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Fear and loathing in fintech IPO-land

The AltFi Fintech Index is showing a softening in sentiment to stocks in recent weeks but fintechs appear to be hiring for a brighter future

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Chief financial officers are a lot like London buses.

Yes, they are both expensive, but more in the sense that you wait ages for one and four come along at once.

Last week we covered the arrival of a new bundle of CFO joy at Plaid, ClearScore, ThinCats and Moonfare, where the existing CFO has been promoted to CEO. 

This follows new CFOs-galore at CashPlus, Provenir and LHV Bank in recent weeks and months and dozens of others reported by AltFi in 2023 including Wise, N26 and Revolut. 


It could just be a coincidence, of course. Or the normal course of business but just a bit more clustered than unusual. Or, perhaps even, a trend that speaks to a deeper narrative? 

CFOs are second only to the CEO of a company in terms of importance, and even in some cases can out-earn the top job in the world of technology-focused startups.

Of course, fiduciary responsibility is key for every company, big or small. But for companies navigating rapid growth fueled by huge injections of investors' capital, it's absolutely critical to both long time but also shorter-term survival.

A broad push for profitability in fintech land has brought this into even sharper focus in recent years as companies have been forced to lay off tens of thousands of tech employees to extend runways sufficiently enough to stay afloat.

The appointment of Expedia's Eric Hart as Plaid's (first ever!) CFO in particular sparked off speculation it could be gearing up for an IPO in the not-too-distant future.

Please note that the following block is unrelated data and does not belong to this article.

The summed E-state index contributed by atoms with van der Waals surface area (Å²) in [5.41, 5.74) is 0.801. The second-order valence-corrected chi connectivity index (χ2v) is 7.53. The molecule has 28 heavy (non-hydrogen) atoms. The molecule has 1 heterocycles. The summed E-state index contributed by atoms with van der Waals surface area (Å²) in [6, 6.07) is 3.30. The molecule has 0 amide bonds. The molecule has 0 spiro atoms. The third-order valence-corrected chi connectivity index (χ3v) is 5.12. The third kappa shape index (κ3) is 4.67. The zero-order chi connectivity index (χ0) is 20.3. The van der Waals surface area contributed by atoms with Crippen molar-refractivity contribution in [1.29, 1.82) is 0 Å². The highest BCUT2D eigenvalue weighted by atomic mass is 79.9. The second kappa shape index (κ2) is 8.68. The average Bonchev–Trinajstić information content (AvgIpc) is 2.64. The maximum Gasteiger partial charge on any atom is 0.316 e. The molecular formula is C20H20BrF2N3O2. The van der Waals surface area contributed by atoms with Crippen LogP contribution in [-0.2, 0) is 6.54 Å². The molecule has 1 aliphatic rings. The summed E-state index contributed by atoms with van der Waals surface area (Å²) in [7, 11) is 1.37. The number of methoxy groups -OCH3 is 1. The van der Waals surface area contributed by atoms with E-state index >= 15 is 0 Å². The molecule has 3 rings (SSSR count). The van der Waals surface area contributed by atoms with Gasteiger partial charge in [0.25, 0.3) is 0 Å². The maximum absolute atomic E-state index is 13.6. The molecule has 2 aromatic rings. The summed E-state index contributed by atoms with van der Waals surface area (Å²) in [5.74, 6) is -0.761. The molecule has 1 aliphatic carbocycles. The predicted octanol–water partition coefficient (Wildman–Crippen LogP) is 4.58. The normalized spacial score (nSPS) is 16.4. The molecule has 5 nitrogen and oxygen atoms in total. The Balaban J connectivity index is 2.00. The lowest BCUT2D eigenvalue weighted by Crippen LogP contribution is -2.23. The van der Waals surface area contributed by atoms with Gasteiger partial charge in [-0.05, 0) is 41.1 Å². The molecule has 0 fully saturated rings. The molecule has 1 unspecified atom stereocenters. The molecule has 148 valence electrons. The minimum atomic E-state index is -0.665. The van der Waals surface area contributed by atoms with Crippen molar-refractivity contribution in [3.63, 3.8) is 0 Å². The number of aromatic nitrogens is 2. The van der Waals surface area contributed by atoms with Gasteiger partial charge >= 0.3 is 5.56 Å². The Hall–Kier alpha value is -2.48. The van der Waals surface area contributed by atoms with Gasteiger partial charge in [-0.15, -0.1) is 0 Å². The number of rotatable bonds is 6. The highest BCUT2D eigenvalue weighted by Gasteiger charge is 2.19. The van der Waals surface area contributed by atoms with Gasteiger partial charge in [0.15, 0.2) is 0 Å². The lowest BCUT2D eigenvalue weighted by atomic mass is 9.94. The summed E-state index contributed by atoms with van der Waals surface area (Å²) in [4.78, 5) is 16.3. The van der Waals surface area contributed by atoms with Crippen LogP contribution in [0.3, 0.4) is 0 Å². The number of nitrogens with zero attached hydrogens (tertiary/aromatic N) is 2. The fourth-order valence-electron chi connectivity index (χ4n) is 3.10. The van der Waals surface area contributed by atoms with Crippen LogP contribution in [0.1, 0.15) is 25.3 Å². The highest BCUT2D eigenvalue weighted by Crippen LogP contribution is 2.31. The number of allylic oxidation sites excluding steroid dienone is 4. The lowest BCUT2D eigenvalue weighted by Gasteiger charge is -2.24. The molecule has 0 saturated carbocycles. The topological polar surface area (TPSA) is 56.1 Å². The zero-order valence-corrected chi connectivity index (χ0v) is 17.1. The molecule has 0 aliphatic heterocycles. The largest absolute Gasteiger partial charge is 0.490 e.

No doubt, IPOs have not exactly been en vogue in the past two years but fintechs may well be thinking ahead and laying the groundwork early in preparation (and hope) for a 2024 rebound in sentiment. 

The AltFi Fintech Index, our benchmark of c.60 'pure play' listed fintech companies, offers a unique view into the performance and the valuations.

For those fintechs considering an IPO - both the senior leadership and leading investors in the company - their needs to be positive momentum in the both the broader market and specifically among similar companies already listed to become comfortable enough that the risks of an IPO flop are low.

While the AltFi Fintech Index remains in positive territory in 2023 so far with an 11.2 per cent return, the index is currently hovering around a six month low after spending most of the year rallying, up to nearly 50 per cent in the summer. 

The AltFi Fintech Index is still ahead of the broader market in 2023, with just over 1 per cent gain on the S&P 500’s 10.4 per cent return for the year so far but it’s trending down points to a clear trend beginning at the end of July. 

All in all, 33 out of 61 constituents of the index are in positive territory this year with the rest down as much as 50 per cent in a few cases. 

If the animal spirits of the 2021 fintech IPO bonanza can come back in 2024, there will need to be some stronger performance from existing listed fintechs.

However, the choppiness of the market belies some strong performers, most notably Nubank which has become something of a fintech stock market darling. Morgan Stanley has just come out with a bullish 300 per cent uptick for Nubank next year.

Nubank is already up about 130 per cent this year with a market capitalisaiton not far off rival Paypal (also in the index). Ten other constituents have doubled investors' money this year.

Of course, CFOs will have their inboxes busy as we wait for a return in sentiment to continue most pertinently on that other great fintech challenge. Profitability. 

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